Three entrepreneurs from three different parts of the country have come together in Allentown to pioneer a manufacturing process that could revolutionize the plastics and recycling industries.
Mike Janse, Mark Tapsak and Phil Brunner are the founders of Zzyzx Polymers LLC (pronounced /ziziks/), a company that is commercializing licensed intellectual property from Northwestern University in Illinois and Bucknell University in Pennsylvania in order to produce a new type of recycled plastic that can be used to manufacture anything from ballpoint pens to automobile bumpers.
“This is what I call platform technology,” said Tapsak, a chemistry professor at Bloomsburg University who brings the market awareness and production experience to the company.
Janse, of California, is the CEO and Brunner, who is originally from Chicago and earned his doctorate at Northwestern helping to develop SCE, is an inventor and technology specialist.
“It has the ability to literally change the way people think about plastics,” Tapsak explains. “It can be huge.”
The three men came together a year ago and settled on Allentown and Pennsylvania as a manufacturing base because Brunner and his wife wanted to locate near her Stroudsburg home and Tapsak had experience with the Ben Franklin Technology Partners (BFTP), which has accepted Zzyxx as a partner.
In addition to the funding and support from both BFTP and the Commonwealth of Pennsylvania, the partners say the City of Allentown and Allentown Economic Development Corp. (AEDC) have been invaluable resources as they get the business underway. Because of the enormous power demands created by the new process, AEDC is working with Zzyzx to increase the electricity input to the Bridgeworks Enterprise Center.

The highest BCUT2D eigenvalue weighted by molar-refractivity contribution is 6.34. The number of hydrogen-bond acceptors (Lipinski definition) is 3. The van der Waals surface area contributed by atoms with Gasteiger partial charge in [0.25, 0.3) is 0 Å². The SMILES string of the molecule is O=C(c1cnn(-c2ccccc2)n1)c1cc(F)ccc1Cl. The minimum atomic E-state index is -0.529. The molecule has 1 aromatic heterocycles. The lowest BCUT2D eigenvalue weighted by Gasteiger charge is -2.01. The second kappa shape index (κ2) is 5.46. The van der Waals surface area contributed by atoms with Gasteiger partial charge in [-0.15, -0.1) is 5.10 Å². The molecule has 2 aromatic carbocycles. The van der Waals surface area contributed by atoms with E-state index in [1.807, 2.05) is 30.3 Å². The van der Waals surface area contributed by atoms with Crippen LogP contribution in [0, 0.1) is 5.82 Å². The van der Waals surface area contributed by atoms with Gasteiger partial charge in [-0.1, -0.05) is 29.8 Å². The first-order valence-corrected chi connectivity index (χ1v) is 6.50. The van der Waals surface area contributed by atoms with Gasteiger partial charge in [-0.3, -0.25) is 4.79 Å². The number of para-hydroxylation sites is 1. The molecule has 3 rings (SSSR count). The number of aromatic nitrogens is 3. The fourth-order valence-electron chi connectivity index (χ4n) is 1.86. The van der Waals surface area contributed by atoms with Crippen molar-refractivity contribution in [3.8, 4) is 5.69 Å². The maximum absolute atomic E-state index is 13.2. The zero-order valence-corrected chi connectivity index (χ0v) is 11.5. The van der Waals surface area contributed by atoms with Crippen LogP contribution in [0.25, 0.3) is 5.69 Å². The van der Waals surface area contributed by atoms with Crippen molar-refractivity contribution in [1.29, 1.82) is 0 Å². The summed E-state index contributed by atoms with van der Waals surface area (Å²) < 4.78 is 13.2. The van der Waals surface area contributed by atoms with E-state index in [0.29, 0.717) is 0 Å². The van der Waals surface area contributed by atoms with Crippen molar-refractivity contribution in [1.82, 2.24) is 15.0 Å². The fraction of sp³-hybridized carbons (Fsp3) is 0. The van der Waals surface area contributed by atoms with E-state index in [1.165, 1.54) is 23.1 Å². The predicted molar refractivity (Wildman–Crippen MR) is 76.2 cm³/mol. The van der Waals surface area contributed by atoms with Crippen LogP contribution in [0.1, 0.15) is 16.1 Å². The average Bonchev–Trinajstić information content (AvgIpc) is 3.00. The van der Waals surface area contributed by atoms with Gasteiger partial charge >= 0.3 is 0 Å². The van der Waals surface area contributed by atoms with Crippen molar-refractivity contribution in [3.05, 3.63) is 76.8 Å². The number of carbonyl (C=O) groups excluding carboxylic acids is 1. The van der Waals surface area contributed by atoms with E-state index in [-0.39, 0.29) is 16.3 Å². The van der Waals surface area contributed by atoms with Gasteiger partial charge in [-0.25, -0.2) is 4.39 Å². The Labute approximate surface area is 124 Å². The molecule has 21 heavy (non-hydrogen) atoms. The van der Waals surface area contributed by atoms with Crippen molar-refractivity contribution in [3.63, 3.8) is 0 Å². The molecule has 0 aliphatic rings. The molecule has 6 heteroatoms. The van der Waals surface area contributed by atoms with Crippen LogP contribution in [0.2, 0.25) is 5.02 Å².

“We have a small footprint of only 3,000 square feet but the power requirements of a 60,000 square foot facility,” said Tapsak. “That’s where Bridgeworks has been a great match. They are not only splitting the cost of the electrical upgrades with us, they came up with terms that wrapped our part of the costs into the lease payments.”
AEDC Program Manager Anthony Durante said the upgrades will allow Bridgeworks to help future tenants, as well. “It’s a permanent improvement to the building that will benefit everyone in the long-run,” Durante said. “Zzyzx is probably one of the first companies that we have had in a long time that is a good target for equity investors. They are also a good bellwether company for how we are restructuring the business incubation program and where we want to go with it.”
In addition, Durante said, “These guys have some really interesting technology that can have a big impact on the plastics industry.”
That technology, according to Tapsak, is based on a process known as Continuous Mechanochemical Compatibilization (CMC). Unlike traditional plastics recycling, where the original materials must be meticulously cleaned and separated before being melted and molded into new products, CMC is a high-shear process that first pulverizes and then combines the materials at the molecular level. The benefit, he said, is that manufacturers can take the product and remold the material into items that have good mechanical properties, as long as it does not have to be transparent.
“Literally, the sky is the limit. Anything now made out of plastic can be recycled into other products, as long as it doesn’t have to be clear,” Tapsak explains.